Regional Integration in Africa: What Does Informal Trade Offer?

Abraham and George are auto mechanics with large shops in a southeastern city of Awka, Anambra State, Nigeria. A visit to their shops presents a picture of cars everywhere with many “boys” working on them. Even frequent customers find it difficult to schedule their cars for repairs, as customers often need to give at least two-day notice before bringing their cars. While Abraham is a “panel beater” (i.e. auto body repairs), George is a diagnostic and service technician who specializes in engine, brakes/automatic transmission, suspension, and steering repairs.

What makes this story interesting is that both auto mechanics are not Nigerians, but Ghanaians. In Nigeria, most people believe Ghanaian auto mechanics are more efficient. Who would blame them? With an advanced auto repair industry in Ghana, mechanics like these have continued to provide such essential services across West Africa. Ghanaian auto repairs constitute an important part of the informal sector of trade in service.

In the Photo: Cars waiting to be serviced. Photo Credit: Kenechukwu Okeyika

What constitutes informal trade is a question that confuses many. Perhaps because the term “informal” has been used loosely in many trade discourses, but it should have some quantitative and qualitative definitions. Quantitative informal trade relates mainly, but not exclusively, to the volume of undeclared exchange in border and overland areas. While the qualitative aspect is that the target customers of such trade are the poor and low-middle class. However conceived, trade, informal and formal, aims to integrate economies.

[T]hese groups are constantly devising means to move commodity goods or services into other African countries while avoiding obstacles to formal trade.

There exists in Africa a renewed effort to (re)integrate economies. This is seen in the recent Africa Continental Free Trade Agreement (ACFTA) which intends to create an African-wide free trade zone either via existing regional economic commissions (RECs) or creating new systems. The motivation for this is the low volume of intra-African trade. The share of formal intra-regional imports in total imports in the main regional trade agreements (RTA) on the continent remained, in 2008, between 2% and 15%. While by 2016 estimates, the share of formal intra-African exports stands at a low of 18% of total exports.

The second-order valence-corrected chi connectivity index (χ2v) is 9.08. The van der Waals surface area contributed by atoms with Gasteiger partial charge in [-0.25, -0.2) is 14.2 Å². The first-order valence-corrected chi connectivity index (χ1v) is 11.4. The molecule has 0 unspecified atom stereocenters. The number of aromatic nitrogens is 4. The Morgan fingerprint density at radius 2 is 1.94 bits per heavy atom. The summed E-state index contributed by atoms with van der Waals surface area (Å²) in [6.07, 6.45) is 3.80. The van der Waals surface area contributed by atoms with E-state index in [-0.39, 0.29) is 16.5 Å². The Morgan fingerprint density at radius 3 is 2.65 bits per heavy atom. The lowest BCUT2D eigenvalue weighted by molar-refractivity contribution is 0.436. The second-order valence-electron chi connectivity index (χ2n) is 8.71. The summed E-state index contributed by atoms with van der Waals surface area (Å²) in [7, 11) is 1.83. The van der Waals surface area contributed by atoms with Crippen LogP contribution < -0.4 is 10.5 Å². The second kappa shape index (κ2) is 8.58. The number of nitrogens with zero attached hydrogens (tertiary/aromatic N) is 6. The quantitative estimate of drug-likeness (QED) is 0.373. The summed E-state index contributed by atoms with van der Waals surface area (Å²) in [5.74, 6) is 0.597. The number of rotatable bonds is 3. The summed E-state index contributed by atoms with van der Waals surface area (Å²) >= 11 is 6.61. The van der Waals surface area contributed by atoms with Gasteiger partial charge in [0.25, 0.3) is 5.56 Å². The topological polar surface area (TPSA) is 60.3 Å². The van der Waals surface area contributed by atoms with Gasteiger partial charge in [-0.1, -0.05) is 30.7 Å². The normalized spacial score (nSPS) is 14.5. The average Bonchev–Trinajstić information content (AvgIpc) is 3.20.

Formal intra-African trade has received much attention, but quantifying the volume of informal trade is cumbersome. However, informal trade has continued to grow despite the “thickness” of African borders. Dimensions of the informal sector are defined as “unregulated and mostly unregistered sectors of the economy” of numerous petty or small-scale businesses operated by artisans, peasants, and other “microcosmic-entrepreneurs.”

As part of their survival strategies, these groups are constantly devising means to move commodity goods or services into other African countries while avoiding obstacles to formal trade such as non-tariff measures, burdensome procedures at customs, and redundant entry/exit requirements.

Informal Equals Informal Socio-Economic Chains

African informal trade is important when considered from the welfare perspective — trade which generates revenue for small traders and the low-value items sold. At the same time, it provides employment for a significant segment of the population, and in most cases for women. Poor African women have taken to informal trade as a means of providing for their families, despite risks of sexual harassment at border crossings and confiscation of their goods.

The informal sector employs about 85.8% of Africa’s population; while this presents challenges, there are also numerous opportunities for regional integration. On one hand, the nexus of informal trade increases population density and in some cases crime. On the flip side, it presents an opportunity for micro and medium business start-ups across Africa.